The theme this week might seem harsh. It might also lead us to point fingers at those out there or over there who are stiff-necked. Rarely will we realize that we are the ones in need of a neck massage. Perhaps worship this week begins with confession. We ask forgiveness for being a part of the problem instead of the means to the solution for our broken world. We might even go off after other gods – gods of nation or of self rather than the God we are called to worship. We are some of those who make light of the invitation at times; we are those who attend but don’t bring our wedding garment, don’t enter into the spirit of the call to discipleship. We are often halfhearted at best. So, let worship be our opportunity to reengage, to recommit to the journey of discipleship.
Yet starting with confession doesn’t mean that the service is an oppressive one, that we are mournful as we gather for worship. No, throughout our worship experience, there is an air of celebration. Jesus describes kingdom living as a wedding feast, a party of commitment and promise and enduring joy. Yes, the parable speaks of the seriousness of this invitation and about the punishment meted out for missing out or for making light of the call. But we are not the ones who determine punishment. We are not the ones who cast out those who won’t fit in. That’s not our job. Our task is one of invitation and celebration, of grace and openness, even as we live out a life bounded by the law of God.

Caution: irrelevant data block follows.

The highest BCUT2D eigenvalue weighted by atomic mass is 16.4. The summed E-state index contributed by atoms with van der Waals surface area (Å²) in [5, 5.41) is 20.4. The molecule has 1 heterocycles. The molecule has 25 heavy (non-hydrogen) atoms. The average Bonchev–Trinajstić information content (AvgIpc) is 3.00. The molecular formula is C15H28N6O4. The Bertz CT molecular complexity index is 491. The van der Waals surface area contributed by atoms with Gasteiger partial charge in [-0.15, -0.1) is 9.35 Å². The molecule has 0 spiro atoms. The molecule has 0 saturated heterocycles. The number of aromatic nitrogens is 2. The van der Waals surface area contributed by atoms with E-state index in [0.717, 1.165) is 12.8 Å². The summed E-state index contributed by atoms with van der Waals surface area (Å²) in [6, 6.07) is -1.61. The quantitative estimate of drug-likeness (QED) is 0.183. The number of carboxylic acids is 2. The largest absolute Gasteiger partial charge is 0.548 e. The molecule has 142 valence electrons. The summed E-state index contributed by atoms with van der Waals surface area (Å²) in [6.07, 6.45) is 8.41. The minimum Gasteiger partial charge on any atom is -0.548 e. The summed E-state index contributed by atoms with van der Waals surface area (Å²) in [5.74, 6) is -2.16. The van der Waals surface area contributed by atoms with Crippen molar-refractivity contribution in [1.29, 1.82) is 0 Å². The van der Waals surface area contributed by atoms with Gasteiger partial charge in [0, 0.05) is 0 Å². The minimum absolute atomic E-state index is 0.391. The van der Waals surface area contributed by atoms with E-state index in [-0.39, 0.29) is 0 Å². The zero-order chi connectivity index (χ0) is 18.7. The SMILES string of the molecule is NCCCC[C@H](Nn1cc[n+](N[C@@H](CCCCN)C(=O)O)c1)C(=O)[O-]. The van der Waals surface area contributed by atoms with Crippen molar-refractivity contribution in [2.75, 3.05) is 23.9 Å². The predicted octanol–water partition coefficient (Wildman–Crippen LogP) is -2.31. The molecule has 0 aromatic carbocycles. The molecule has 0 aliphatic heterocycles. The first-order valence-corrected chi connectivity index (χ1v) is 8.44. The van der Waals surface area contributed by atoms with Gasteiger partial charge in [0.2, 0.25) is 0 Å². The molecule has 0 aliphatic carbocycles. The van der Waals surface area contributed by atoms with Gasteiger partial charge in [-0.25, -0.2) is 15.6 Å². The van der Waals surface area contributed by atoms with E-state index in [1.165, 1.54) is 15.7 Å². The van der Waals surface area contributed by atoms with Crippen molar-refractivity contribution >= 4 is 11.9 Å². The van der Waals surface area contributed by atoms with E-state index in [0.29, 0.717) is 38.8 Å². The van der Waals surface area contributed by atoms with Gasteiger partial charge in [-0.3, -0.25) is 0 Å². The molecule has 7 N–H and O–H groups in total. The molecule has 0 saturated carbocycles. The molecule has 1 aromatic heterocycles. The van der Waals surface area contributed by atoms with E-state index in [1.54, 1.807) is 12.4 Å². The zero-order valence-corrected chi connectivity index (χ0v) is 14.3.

We invite the world to the banquet table. We show by our hospitality and our grace that we understand the depth of the call to be people of the law of love. The long haul makes it hard to sustain the party atmosphere, which is why we need the whole community to come alongside. We boost one another up when needed. We take turns, we step up, we share and work side by side, showing the neighborhood that we are producers of the fruit of the kingdom.
We don’t invite from a spirit of self-righteousness or an air of superiority. No, we invite the stiff-necked people to join us stiff-necked ones, so that together we can ease into the grace of God; so that we can receive the God who remembers who we are and remembers the promise made to us. Worship is reorienting; we find our way back, again and again; we come back so that we can continue on for the long haul.
Rev. Dr. Derek Weber, Director of Preaching Ministries, served churches in Indiana and Arkansas and the British Methodist Church. His PhD is from University of Edinburgh in preaching and media. He has taught preaching in seminary and conference settings for more than 20 years.